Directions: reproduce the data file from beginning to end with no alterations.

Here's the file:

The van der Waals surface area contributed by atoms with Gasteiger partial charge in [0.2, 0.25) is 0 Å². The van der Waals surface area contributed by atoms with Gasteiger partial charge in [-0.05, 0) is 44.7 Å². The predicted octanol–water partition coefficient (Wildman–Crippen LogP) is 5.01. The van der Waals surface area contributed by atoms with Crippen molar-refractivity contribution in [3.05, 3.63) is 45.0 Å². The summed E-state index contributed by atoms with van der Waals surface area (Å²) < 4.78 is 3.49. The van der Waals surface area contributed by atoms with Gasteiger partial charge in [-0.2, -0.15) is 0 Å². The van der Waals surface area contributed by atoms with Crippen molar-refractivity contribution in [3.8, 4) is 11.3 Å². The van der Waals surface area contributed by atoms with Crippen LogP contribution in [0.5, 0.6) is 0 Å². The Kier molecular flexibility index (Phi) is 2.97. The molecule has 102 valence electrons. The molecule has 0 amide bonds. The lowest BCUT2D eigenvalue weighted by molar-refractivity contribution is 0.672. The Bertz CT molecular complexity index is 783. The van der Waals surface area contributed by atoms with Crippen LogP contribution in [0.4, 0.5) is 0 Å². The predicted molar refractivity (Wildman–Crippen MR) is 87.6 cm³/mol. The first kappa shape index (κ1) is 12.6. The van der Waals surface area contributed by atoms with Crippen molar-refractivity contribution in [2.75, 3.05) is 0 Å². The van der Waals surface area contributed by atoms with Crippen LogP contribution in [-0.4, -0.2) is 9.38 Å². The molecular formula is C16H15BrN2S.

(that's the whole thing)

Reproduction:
The van der Waals surface area contributed by atoms with Gasteiger partial charge in [0.2, 0.25) is 0 Å². The van der Waals surface area contributed by atoms with Gasteiger partial charge in [-0.05, 0) is 44.7 Å². The predicted octanol–water partition coefficient (Wildman–Crippen LogP) is 5.01. The van der Waals surface area contributed by atoms with Crippen molar-refractivity contribution in [3.05, 3.63) is 45.0 Å². The summed E-state index contributed by atoms with van der Waals surface area (Å²) < 4.78 is 3.49. The van der Waals surface area contributed by atoms with Gasteiger partial charge in [-0.2, -0.15) is 0 Å². The van der Waals surface area contributed by atoms with Crippen molar-refractivity contribution in [3.8, 4) is 11.3 Å². The van der Waals surface area contributed by atoms with Crippen LogP contribution in [0.5, 0.6) is 0 Å². The Kier molecular flexibility index (Phi) is 2.97. The molecule has 102 valence electrons. The molecule has 0 amide bonds. The lowest BCUT2D eigenvalue weighted by molar-refractivity contribution is 0.672. The Bertz CT molecular complexity index is 783. The van der Waals surface area contributed by atoms with Crippen LogP contribution in [0.4, 0.5) is 0 Å². The predicted molar refractivity (Wildman–Crippen MR) is 87.6 cm³/mol. The first kappa shape index (κ1) is 12.6. The van der Waals surface area contributed by atoms with Crippen molar-refractivity contribution in [2.75, 3.05) is 0 Å². The van der Waals surface area contributed by atoms with Crippen LogP contribution in [-0.4, -0.2) is 9.38 Å². The molecular formula is C16H15BrN2S.